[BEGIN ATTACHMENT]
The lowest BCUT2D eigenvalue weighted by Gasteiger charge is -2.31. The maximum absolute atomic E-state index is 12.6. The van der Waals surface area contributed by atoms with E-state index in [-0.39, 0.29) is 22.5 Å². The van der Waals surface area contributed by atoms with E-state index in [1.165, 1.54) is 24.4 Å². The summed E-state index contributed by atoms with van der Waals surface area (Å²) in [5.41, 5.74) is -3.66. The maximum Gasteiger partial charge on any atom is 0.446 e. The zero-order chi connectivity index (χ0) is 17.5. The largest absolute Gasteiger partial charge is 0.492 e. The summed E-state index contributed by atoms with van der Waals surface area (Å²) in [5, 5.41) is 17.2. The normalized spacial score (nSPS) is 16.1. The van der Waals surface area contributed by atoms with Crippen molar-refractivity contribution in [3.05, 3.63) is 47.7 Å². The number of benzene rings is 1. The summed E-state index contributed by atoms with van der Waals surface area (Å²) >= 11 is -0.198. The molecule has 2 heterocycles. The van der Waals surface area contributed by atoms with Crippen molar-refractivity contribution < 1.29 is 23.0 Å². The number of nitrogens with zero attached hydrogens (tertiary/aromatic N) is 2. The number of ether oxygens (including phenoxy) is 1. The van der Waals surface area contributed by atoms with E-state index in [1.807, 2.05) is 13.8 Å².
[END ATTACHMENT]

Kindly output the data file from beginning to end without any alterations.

The lowest BCUT2D eigenvalue weighted by Gasteiger charge is -2.31. The maximum absolute atomic E-state index is 12.6. The van der Waals surface area contributed by atoms with E-state index in [-0.39, 0.29) is 22.5 Å². The van der Waals surface area contributed by atoms with E-state index in [1.165, 1.54) is 24.4 Å². The summed E-state index contributed by atoms with van der Waals surface area (Å²) in [5.41, 5.74) is -3.66. The maximum Gasteiger partial charge on any atom is 0.446 e. The zero-order chi connectivity index (χ0) is 17.5. The largest absolute Gasteiger partial charge is 0.492 e. The summed E-state index contributed by atoms with van der Waals surface area (Å²) in [5, 5.41) is 17.2. The normalized spacial score (nSPS) is 16.1. The van der Waals surface area contributed by atoms with Crippen molar-refractivity contribution in [3.05, 3.63) is 47.7 Å². The number of benzene rings is 1. The summed E-state index contributed by atoms with van der Waals surface area (Å²) >= 11 is -0.198. The molecule has 2 heterocycles. The van der Waals surface area contributed by atoms with Crippen molar-refractivity contribution < 1.29 is 23.0 Å². The number of nitrogens with zero attached hydrogens (tertiary/aromatic N) is 2. The number of ether oxygens (including phenoxy) is 1. The van der Waals surface area contributed by atoms with E-state index in [1.807, 2.05) is 13.8 Å².